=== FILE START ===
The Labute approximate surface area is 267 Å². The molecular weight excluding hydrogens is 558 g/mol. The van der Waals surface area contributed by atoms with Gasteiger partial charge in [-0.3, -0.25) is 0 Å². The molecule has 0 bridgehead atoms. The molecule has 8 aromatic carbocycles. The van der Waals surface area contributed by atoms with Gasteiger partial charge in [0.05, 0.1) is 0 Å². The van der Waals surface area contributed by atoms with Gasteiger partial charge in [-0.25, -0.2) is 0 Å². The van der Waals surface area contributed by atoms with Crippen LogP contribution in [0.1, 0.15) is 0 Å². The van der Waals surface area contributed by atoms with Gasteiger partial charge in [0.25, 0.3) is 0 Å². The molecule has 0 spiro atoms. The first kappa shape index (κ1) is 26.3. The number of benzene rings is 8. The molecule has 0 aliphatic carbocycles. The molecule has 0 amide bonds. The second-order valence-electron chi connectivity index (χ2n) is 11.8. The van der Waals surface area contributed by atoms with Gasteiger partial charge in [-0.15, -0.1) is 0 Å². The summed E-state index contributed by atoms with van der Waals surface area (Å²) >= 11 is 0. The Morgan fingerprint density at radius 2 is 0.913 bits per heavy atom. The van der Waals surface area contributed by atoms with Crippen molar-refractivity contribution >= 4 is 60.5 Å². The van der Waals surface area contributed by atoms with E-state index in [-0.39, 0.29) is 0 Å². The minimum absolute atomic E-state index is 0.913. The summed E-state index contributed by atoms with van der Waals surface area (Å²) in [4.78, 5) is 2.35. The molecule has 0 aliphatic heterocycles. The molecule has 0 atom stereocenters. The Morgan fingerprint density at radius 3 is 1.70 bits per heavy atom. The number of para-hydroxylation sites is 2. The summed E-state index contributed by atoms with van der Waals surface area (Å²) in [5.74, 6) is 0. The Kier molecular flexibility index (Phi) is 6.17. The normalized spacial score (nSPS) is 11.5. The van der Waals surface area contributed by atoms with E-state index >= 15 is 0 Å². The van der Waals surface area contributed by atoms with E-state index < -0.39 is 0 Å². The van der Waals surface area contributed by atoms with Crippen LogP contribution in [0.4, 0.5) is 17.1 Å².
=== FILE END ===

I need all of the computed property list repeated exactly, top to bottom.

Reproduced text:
The Labute approximate surface area is 267 Å². The molecular weight excluding hydrogens is 558 g/mol. The van der Waals surface area contributed by atoms with Gasteiger partial charge in [-0.3, -0.25) is 0 Å². The molecule has 0 bridgehead atoms. The molecule has 8 aromatic carbocycles. The van der Waals surface area contributed by atoms with Gasteiger partial charge in [0.05, 0.1) is 0 Å². The van der Waals surface area contributed by atoms with Gasteiger partial charge in [-0.25, -0.2) is 0 Å². The van der Waals surface area contributed by atoms with Crippen LogP contribution in [0.1, 0.15) is 0 Å². The van der Waals surface area contributed by atoms with Gasteiger partial charge in [0.25, 0.3) is 0 Å². The molecule has 0 spiro atoms. The first kappa shape index (κ1) is 26.3. The number of benzene rings is 8. The molecule has 0 aliphatic carbocycles. The molecule has 0 amide bonds. The second-order valence-electron chi connectivity index (χ2n) is 11.8. The van der Waals surface area contributed by atoms with Gasteiger partial charge in [-0.15, -0.1) is 0 Å². The summed E-state index contributed by atoms with van der Waals surface area (Å²) >= 11 is 0. The Morgan fingerprint density at radius 2 is 0.913 bits per heavy atom. The van der Waals surface area contributed by atoms with Crippen molar-refractivity contribution >= 4 is 60.5 Å². The van der Waals surface area contributed by atoms with E-state index in [-0.39, 0.29) is 0 Å². The minimum absolute atomic E-state index is 0.913. The summed E-state index contributed by atoms with van der Waals surface area (Å²) in [4.78, 5) is 2.35. The molecule has 0 aliphatic heterocycles. The molecule has 0 atom stereocenters. The Morgan fingerprint density at radius 3 is 1.70 bits per heavy atom. The number of para-hydroxylation sites is 2. The summed E-state index contributed by atoms with van der Waals surface area (Å²) in [5.74, 6) is 0. The Kier molecular flexibility index (Phi) is 6.17. The normalized spacial score (nSPS) is 11.5. The van der Waals surface area contributed by atoms with E-state index >= 15 is 0 Å². The van der Waals surface area contributed by atoms with E-state index < -0.39 is 0 Å². The van der Waals surface area contributed by atoms with Crippen LogP contribution in [0.4, 0.5) is 17.1 Å².